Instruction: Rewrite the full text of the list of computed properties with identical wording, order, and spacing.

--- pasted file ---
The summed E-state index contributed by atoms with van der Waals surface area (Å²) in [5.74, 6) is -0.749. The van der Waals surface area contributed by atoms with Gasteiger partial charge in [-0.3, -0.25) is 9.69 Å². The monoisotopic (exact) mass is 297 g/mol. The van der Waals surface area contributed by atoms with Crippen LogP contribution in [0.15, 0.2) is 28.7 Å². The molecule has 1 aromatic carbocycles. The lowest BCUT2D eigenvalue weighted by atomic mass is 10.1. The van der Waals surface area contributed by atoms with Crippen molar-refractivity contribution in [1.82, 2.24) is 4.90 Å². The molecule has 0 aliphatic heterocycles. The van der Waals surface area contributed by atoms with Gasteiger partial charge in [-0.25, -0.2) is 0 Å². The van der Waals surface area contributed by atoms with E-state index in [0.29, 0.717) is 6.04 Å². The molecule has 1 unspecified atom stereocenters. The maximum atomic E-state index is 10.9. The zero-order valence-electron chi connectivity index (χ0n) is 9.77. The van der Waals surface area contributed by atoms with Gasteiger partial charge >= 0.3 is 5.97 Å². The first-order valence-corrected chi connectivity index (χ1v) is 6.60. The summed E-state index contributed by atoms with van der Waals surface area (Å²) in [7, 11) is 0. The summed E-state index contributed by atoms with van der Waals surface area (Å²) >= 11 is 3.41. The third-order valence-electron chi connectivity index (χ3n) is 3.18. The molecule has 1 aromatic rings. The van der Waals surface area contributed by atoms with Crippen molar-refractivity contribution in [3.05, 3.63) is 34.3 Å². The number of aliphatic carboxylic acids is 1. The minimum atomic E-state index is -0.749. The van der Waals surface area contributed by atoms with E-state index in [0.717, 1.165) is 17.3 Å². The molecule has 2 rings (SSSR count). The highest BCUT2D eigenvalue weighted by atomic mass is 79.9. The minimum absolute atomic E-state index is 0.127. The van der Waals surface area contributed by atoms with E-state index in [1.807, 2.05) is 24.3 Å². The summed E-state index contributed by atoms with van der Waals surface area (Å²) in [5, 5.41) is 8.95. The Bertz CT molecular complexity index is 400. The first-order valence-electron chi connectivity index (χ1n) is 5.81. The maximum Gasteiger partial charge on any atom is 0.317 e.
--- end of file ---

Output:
The summed E-state index contributed by atoms with van der Waals surface area (Å²) in [5.74, 6) is -0.749. The van der Waals surface area contributed by atoms with Gasteiger partial charge in [-0.3, -0.25) is 9.69 Å². The monoisotopic (exact) mass is 297 g/mol. The van der Waals surface area contributed by atoms with Crippen LogP contribution in [0.15, 0.2) is 28.7 Å². The molecule has 1 aromatic carbocycles. The lowest BCUT2D eigenvalue weighted by atomic mass is 10.1. The van der Waals surface area contributed by atoms with Crippen molar-refractivity contribution in [1.82, 2.24) is 4.90 Å². The molecule has 0 aliphatic heterocycles. The van der Waals surface area contributed by atoms with Gasteiger partial charge in [-0.25, -0.2) is 0 Å². The van der Waals surface area contributed by atoms with E-state index in [0.29, 0.717) is 6.04 Å². The molecule has 1 unspecified atom stereocenters. The maximum atomic E-state index is 10.9. The zero-order valence-electron chi connectivity index (χ0n) is 9.77. The van der Waals surface area contributed by atoms with Gasteiger partial charge >= 0.3 is 5.97 Å². The first-order valence-corrected chi connectivity index (χ1v) is 6.60. The summed E-state index contributed by atoms with van der Waals surface area (Å²) in [7, 11) is 0. The summed E-state index contributed by atoms with van der Waals surface area (Å²) >= 11 is 3.41. The third-order valence-electron chi connectivity index (χ3n) is 3.18. The molecule has 1 aromatic rings. The van der Waals surface area contributed by atoms with Crippen molar-refractivity contribution in [3.05, 3.63) is 34.3 Å². The number of aliphatic carboxylic acids is 1. The minimum atomic E-state index is -0.749. The van der Waals surface area contributed by atoms with E-state index in [0.717, 1.165) is 17.3 Å². The molecule has 2 rings (SSSR count). The highest BCUT2D eigenvalue weighted by atomic mass is 79.9. The minimum absolute atomic E-state index is 0.127. The van der Waals surface area contributed by atoms with E-state index in [1.807, 2.05) is 24.3 Å². The summed E-state index contributed by atoms with van der Waals surface area (Å²) in [5, 5.41) is 8.95. The Bertz CT molecular complexity index is 400. The first-order valence-electron chi connectivity index (χ1n) is 5.81. The maximum Gasteiger partial charge on any atom is 0.317 e.